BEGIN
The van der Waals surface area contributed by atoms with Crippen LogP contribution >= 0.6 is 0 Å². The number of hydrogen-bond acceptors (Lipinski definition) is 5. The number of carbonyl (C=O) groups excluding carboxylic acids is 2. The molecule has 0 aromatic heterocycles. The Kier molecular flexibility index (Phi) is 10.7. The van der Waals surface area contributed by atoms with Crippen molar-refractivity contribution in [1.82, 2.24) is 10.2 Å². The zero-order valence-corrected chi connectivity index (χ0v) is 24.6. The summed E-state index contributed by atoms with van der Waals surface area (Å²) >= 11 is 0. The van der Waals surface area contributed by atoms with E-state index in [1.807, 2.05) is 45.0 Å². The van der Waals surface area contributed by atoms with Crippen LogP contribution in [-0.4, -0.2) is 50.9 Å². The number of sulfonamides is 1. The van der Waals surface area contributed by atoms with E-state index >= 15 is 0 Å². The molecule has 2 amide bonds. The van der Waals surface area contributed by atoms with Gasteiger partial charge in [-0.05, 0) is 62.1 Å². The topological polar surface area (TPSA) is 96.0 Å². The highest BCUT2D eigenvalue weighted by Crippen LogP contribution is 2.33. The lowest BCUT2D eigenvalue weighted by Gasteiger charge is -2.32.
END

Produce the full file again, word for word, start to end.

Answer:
The van der Waals surface area contributed by atoms with Crippen LogP contribution >= 0.6 is 0 Å². The number of hydrogen-bond acceptors (Lipinski definition) is 5. The number of carbonyl (C=O) groups excluding carboxylic acids is 2. The molecule has 0 aromatic heterocycles. The Kier molecular flexibility index (Phi) is 10.7. The van der Waals surface area contributed by atoms with Crippen molar-refractivity contribution in [1.82, 2.24) is 10.2 Å². The zero-order valence-corrected chi connectivity index (χ0v) is 24.6. The summed E-state index contributed by atoms with van der Waals surface area (Å²) >= 11 is 0. The van der Waals surface area contributed by atoms with E-state index in [1.807, 2.05) is 45.0 Å². The van der Waals surface area contributed by atoms with Crippen LogP contribution in [-0.4, -0.2) is 50.9 Å². The number of sulfonamides is 1. The van der Waals surface area contributed by atoms with E-state index >= 15 is 0 Å². The molecule has 2 amide bonds. The van der Waals surface area contributed by atoms with Gasteiger partial charge in [-0.05, 0) is 62.1 Å². The topological polar surface area (TPSA) is 96.0 Å². The highest BCUT2D eigenvalue weighted by Crippen LogP contribution is 2.33. The lowest BCUT2D eigenvalue weighted by Gasteiger charge is -2.32.